Jose Maldonado remembers clearly the fateful lunch break almost 25 years ago that changed his life, artistic path, and identity. On a break from his tretail job, he ducked into a record store when he heard it—a distinct, northern English voice yodeling words about Keats and Yeats. Yes, it was the classic Smiths song “Cemetry Gates,” and over the store loudspeakers followed more of the band’s hits: “The Boy With The Thorn In His Side,” then “Bigmouth Strikes Again.”
With every line of singer Morrissey’s distinctive wail, a little cupid arrow of musical love shot to Maldonado’s heart. “It was at that point,” recalls the L.A. native, “that I said, ‘Okay, I’ve got to find this album, and find out who this group is.’ And then shortly thereafter, it wasn’t just picking up every album, it was picking up every 12-inch single, and every magazine article.”
Morrissey’s fanbase is famously uber-devoted—a Morrissey show is one of the few places you can see a line of adult hetero dudes rushing the stage to hug their idol. But Maldonado may take the crown (or gladiola bouquet) of ultimate Morrissey fan—he became Morrissey, or, rather, what fans worldwide call “the Mexican Morrissey.”
As the leader of the Sweet and Tender Hooligans, Maldonado has been channeling Moz since 1992. That’s when his band, then trying to make it with original material, prepared a special all-Smiths, all-Morrissey set for a fan convention in Southern California. As tribute band legend usually goes, demand for the cover sets eventually outpaced demand for the original material. Soon, Maldonado devoted his creative life to perfecting Morrissey’s entire musical catalog—deep cuts as well as greatest hits—along with his signature dramatic dance moves and, of course, his trademark pompadour.
The son of immigrants from Chihuahua, Mexico, Maldonado is the first to admit Mexican-American Morrissey fandom is definitely a pop-culture phenomenon—but that’s not originally what drew him in. “It didn’t affect me one way or another,” he says. “I could have been from anywhere. It’s just that as it so happens, he does seem to have quite a Latino following in Southern California specifically. When you go to a Morrissey show in L.A. and you look out into the crowd, it’s a whole lot of Joses and Carloses and Marias and Henriettas.”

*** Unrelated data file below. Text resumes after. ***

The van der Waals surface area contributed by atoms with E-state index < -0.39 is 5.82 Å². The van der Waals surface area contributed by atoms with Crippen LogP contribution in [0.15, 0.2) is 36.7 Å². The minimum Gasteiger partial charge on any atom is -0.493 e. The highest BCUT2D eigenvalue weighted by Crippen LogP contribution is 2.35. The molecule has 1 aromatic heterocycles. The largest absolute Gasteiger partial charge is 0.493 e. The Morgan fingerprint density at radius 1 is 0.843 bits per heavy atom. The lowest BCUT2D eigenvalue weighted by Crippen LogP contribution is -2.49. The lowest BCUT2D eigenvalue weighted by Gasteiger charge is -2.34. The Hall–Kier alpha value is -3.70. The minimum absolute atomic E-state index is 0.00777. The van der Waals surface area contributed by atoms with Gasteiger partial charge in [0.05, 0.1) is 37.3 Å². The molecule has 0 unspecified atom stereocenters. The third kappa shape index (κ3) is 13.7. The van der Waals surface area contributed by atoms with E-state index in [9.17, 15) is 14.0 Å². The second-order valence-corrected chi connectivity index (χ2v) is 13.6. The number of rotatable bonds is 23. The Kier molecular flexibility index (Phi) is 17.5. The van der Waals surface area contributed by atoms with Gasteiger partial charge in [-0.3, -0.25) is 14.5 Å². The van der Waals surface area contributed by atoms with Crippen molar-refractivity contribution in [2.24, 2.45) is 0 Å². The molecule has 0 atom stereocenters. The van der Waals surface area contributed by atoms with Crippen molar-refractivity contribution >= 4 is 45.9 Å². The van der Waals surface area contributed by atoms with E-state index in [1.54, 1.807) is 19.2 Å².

Still, the affection between Morrissey and his Latino fans is definitely mutual—so much so that one day, when Maldonado went to a Morrissey in-store record signing, he didn’t have to introduce himself. The Man Himself was already a fan.
Then, there was that fateful Morrissey concert at the Wiltern in L.A. in 2004. Maldonado recounts the scene: “The curtains open up, the lights come on, and Morrissey comes onto the stage and says, ‘Hello we are the Sweet and Tender Hooligans, and I am Jose.’” Maldonado even admits to tears at this ultimate acknowledgment. “I said, just don’t ever wake me up from this,” he recalls. “This is a dream.”
In the ensuing years, among Morrissey super-fans worldwide, Maldonado’s celebrity has approached pretty much a number-two slot behind the real deal. When the Manchester United soccer team recently arrived in L.A. to play a friendly match against the city’s MLS team, the Los Angeles Galaxy, guess who played an opening musical set? Yep, the Sweet and Tender Hooligans, for a stadium audience of 70,000.
But being the Mexican Morrissey is not Maldonado’s entire life, at all. For the past 25 years, he’s served as a devoted lifeguard for Los Angeles County. By day, he saves lives physically, and by night, he saves them with music—pretty darn heartwarming.
In some spare time between all of that, Fusion got to meet up with Maldonado at Bedrock Studios in Los Angeles, where Sweet and Tender Hooligans still practice every week. Check out what he had to say about life as Mexican Morrissey.